Qualifications count

In this unusually intense campaign season, we are confronted each day with new, and often distressing remarks and proposals concerning qualifications of candidates in elections from the local to the national level.

There are those who tout a candidate’s experience and skills as positive attributes; and there are those who attempt to cloud said experience and skills with one dodge or another — feints, as it were, to distract listener or reader from an analysis of abilities relative to the realities with which a candidate must deal. After all, what are skills, apart from those realities?

It’s a shame, because experience and skill matter when they fit the situation. Now, perhaps more than ever, at the national level, the state level, the local level.

The attempt to diminish the importance of experience and skills is, naturally, the tack of supporters of candidates who, in fact, do not possess the necessary skills and experience to deal with the problems at hand. The arguments have their effect, and they skew a measure of public opinion.

Nationally, it seems a favored strategy to demean a candidate on the grounds of no management experience, little productive experience as an elected legislator. Yet, what if the problem we face nationally is as much psychological as anything else? If so, is not the ability to transform attitude and to affect compromise important? The lack of experience in a small corner of the field is too often emphasized, obscuring recognition of qualities that stand a candidate in the best stead regarding what threatens us in the broader scheme — a crisis of confidence.

Equally disingenuous, at the local level we find individuals claiming that financial and management experience are not important to the task faced by the next members of our county commission. The claim is made in the face of a stunning financial meltdown and the prospect of continued financial problems for years to come. With next year’s budget likely to include little more than a low five-figure amount over needed expenses, there is no financial problem?

Some claim administrators have assured us the county is on the right track, so there is no need for commissioners with extensive experience and knowledge of the particulars of county finance. And yet, county officials were telling us three years ago that all was well. And, lacking skills, our commissioners believed it. It is precisely because our commissioners lacked finance and management talents that they failed to avoid the coming storm.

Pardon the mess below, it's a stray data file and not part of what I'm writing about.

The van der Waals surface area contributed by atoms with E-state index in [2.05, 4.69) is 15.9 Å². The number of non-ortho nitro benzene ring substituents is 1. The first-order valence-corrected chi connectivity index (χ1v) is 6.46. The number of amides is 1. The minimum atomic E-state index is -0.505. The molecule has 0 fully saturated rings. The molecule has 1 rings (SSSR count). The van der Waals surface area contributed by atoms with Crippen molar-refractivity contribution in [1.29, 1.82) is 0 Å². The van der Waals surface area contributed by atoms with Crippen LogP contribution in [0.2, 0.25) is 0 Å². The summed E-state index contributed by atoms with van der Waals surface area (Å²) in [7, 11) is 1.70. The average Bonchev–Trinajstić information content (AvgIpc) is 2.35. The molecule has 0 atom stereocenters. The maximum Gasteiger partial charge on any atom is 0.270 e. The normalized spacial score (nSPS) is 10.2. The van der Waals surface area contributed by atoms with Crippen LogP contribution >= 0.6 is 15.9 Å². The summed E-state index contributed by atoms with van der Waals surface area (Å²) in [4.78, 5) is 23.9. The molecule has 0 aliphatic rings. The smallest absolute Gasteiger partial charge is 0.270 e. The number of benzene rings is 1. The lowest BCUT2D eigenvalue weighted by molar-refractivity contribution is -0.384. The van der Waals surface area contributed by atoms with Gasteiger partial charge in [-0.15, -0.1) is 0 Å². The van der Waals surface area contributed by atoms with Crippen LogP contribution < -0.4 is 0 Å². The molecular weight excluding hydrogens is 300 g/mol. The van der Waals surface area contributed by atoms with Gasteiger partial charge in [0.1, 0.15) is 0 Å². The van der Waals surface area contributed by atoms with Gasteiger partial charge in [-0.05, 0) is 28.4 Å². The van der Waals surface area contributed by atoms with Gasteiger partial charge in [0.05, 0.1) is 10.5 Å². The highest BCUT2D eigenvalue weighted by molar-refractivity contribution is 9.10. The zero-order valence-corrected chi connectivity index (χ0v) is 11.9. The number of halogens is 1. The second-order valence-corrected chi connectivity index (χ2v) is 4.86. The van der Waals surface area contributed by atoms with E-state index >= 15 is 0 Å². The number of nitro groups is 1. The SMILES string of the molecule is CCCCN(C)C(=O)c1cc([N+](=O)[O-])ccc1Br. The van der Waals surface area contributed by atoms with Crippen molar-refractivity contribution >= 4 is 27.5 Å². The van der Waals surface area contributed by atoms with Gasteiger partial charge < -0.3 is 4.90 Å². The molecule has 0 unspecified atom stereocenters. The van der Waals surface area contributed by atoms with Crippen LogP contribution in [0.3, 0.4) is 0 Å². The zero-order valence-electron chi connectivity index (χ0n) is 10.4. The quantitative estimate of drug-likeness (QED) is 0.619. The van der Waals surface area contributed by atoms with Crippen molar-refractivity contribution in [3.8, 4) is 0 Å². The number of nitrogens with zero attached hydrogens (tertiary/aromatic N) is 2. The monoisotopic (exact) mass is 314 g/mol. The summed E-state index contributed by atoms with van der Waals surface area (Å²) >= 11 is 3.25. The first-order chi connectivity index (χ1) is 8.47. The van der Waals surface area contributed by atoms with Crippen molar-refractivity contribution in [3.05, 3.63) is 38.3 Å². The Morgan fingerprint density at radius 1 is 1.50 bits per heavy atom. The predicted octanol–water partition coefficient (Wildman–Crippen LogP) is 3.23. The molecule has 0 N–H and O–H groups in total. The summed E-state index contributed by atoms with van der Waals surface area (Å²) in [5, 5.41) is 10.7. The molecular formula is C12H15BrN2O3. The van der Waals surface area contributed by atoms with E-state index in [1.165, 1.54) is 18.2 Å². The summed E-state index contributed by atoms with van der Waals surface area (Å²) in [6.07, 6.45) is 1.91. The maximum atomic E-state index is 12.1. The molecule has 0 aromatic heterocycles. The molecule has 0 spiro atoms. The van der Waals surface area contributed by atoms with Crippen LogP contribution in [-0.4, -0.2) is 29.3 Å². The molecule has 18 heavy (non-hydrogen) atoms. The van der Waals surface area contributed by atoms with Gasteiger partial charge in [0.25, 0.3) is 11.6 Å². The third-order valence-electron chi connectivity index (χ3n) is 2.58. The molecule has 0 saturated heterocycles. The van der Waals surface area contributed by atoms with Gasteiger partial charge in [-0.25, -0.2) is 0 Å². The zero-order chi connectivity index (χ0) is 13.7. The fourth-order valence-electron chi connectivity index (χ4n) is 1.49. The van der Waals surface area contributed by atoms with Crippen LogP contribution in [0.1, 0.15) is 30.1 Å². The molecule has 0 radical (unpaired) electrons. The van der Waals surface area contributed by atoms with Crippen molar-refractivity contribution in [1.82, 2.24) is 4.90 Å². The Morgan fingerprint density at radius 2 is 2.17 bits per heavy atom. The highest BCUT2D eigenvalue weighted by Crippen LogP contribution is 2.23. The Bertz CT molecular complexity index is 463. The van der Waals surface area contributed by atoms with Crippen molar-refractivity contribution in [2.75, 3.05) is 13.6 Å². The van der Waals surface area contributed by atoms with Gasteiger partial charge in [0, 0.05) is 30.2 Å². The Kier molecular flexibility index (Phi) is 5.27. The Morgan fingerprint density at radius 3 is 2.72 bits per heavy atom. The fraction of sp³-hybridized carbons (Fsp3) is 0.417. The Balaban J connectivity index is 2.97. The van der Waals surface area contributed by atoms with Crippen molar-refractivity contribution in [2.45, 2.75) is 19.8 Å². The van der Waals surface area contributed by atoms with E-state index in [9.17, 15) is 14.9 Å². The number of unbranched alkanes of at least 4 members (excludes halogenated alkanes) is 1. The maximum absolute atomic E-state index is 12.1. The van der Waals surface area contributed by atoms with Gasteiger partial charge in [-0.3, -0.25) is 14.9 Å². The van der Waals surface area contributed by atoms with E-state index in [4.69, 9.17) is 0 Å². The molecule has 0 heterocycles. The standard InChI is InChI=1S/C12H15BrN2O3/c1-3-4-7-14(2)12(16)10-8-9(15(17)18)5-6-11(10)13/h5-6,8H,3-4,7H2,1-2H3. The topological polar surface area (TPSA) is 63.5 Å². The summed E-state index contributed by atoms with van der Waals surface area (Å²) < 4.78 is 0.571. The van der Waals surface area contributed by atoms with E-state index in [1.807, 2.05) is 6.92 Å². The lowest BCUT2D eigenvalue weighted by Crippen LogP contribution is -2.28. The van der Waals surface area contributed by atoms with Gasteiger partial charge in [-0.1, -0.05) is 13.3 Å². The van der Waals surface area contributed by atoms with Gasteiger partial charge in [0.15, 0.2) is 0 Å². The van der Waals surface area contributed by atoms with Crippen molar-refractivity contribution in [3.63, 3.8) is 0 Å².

Now, a new claim: Why would we want to elect people with financial experience? After all, aren’t they the kind of rascals who got the country into the trouble it is now in?

No, they are not.

The players who got this nation, and world, into trouble are not incompetent. They are, in fact, too competent — when it comes to filling their own pockets and taking advantage of a market system grossly lacking in regulation. It is our elected officials and their appointees who are incompetent, inexperienced, lacking financial acumen.

In the next two weeks, we need to judge which candidates can make the grade, which have skills suited to a particular problem. We also need to evaluate the stated experience of each candidate, judge whether or not their record is one of success, check with those affected by, and familiar with the results of their tenure on boards and commissions, their role in business.

In this unusual and intense campaign season, with less than two weeks to go before votes are tallied, it is time to consider the experience and skills of candidates at all levels and assess those factors relative to the problems at hand — then decide on who will lead us in what will almost certainly be some difficult times ahead.

Karl Isberg